The £4m paintings with charmed lives

The Telegraph 6 September 2004
Will Bennett

An art collection worth more than £4 million that was thought to have been lost more than 50 years ago has been discovered by chance as museum staff struggled to save paintings from a flood.

The survival of Max Steinthal's collection is being hailed as "miraculous". The Nazis wanted to steal the pictures, they survived a firestorm caused by Allied bombing and the Communists who later seized power in East Germany almost expropriated them.

Now almost 50 works of art that belonged to Mr Steinthal, one of Germany's most influential bankers, have been returned to his descendants and most are to be auctioned by Sotheby's in London later this year.

The lost works include Las Tres Velas, a romantic seascape by the Spanish artist Joaquin Sorolla y Bastida, which is expected to fetch up to £2.5 million on Nov 16.

Also for sale will be La Raccolta delle Zucche, by Giovanni Segantini, which is estimated at £1.2 million to £1.8 million. Mr Steinthal was a leading figure in the expansion of Deutsche Bank and only resigned from its board aged 85 in 1935 because of the Nazi persecution of Jews.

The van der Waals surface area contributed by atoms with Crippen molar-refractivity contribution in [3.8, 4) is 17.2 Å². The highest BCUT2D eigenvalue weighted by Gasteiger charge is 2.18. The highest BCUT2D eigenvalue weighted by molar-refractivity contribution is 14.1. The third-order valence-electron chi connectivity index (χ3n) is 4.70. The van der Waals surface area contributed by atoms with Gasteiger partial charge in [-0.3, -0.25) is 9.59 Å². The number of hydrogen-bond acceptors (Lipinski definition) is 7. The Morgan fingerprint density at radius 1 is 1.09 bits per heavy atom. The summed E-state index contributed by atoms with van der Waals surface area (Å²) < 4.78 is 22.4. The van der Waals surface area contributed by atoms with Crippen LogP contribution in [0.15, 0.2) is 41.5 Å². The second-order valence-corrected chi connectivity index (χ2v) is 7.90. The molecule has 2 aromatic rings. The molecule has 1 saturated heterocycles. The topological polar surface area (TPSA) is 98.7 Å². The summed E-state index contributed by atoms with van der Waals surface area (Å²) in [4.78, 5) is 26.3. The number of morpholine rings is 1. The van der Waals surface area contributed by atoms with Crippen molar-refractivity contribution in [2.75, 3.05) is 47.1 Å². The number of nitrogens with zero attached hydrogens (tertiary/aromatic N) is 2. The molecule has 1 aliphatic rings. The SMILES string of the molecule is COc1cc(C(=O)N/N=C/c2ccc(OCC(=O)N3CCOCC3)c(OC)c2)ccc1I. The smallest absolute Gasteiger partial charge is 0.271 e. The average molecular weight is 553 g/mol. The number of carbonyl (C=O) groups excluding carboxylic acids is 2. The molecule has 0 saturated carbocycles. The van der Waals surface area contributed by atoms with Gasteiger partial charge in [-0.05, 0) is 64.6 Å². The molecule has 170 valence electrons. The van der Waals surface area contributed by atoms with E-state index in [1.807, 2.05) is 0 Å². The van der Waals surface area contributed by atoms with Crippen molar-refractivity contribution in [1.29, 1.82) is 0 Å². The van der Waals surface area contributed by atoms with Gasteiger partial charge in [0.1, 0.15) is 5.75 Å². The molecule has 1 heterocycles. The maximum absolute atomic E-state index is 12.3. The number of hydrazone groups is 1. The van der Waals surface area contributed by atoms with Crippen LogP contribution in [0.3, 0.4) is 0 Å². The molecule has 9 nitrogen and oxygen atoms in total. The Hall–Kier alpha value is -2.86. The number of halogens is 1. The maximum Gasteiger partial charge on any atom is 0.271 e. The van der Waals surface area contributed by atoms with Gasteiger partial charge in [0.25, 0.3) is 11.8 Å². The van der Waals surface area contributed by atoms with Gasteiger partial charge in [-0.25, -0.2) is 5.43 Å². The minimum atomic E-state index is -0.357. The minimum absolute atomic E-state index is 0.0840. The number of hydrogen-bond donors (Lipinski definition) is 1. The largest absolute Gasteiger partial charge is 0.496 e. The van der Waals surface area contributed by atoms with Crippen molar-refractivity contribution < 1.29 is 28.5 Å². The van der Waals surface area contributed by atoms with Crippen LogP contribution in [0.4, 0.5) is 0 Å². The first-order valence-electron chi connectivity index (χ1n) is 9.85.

Four years later he and his wife Fanny were forced to sell their Berlin villa and in 1940 he died in a guest house a few days before he was due to be sent to a concentration camp.

His widow appointed her son-in-law as her executor and he sent the art collection to his home in Dresden for safety. Soon afterwards the Nazis seized all the remaining Steinthal property in Berlin but were unaware that the pictures had left the capital.

In 1945 the bombing of Dresden by the RAF and the Americans caused a firestorm that destroyed 85 per cent of the city and killed tens of thousands of people.

The collection somehow survived but shortly afterwards the Soviet army arrived. The new Communist regime in East Germany confiscated the son-in-law's house and all his property but because the crates containing the art collection were labelled as belonging to the Steinthals the pictures narrowly escaped expropriation.

Uncertain as to what they should do with the collection, Communist officials sent the seven crates to the Dresden Gemaldegalerie, a local museum. They were stored unopened in a basement and remained forgotten until long after the re-unification of Germany.

Two years ago a new threat to the survival of the collection appeared when some of central Europe's worst floods in decades swept through Dresden, entering the Gemaldegalerie's storerooms.

As staff worked to save works of art from the water, a researcher noticed that a box she was carrying was labelled "Steinthal". She later unearthed the story of the paintings' survival and the descendants of Max and Fanny Steinthal were tracked down.

Yesterday the collection that survived against all the odds went on public display for the first time, appropriately at the Jewish Museum in Berlin.
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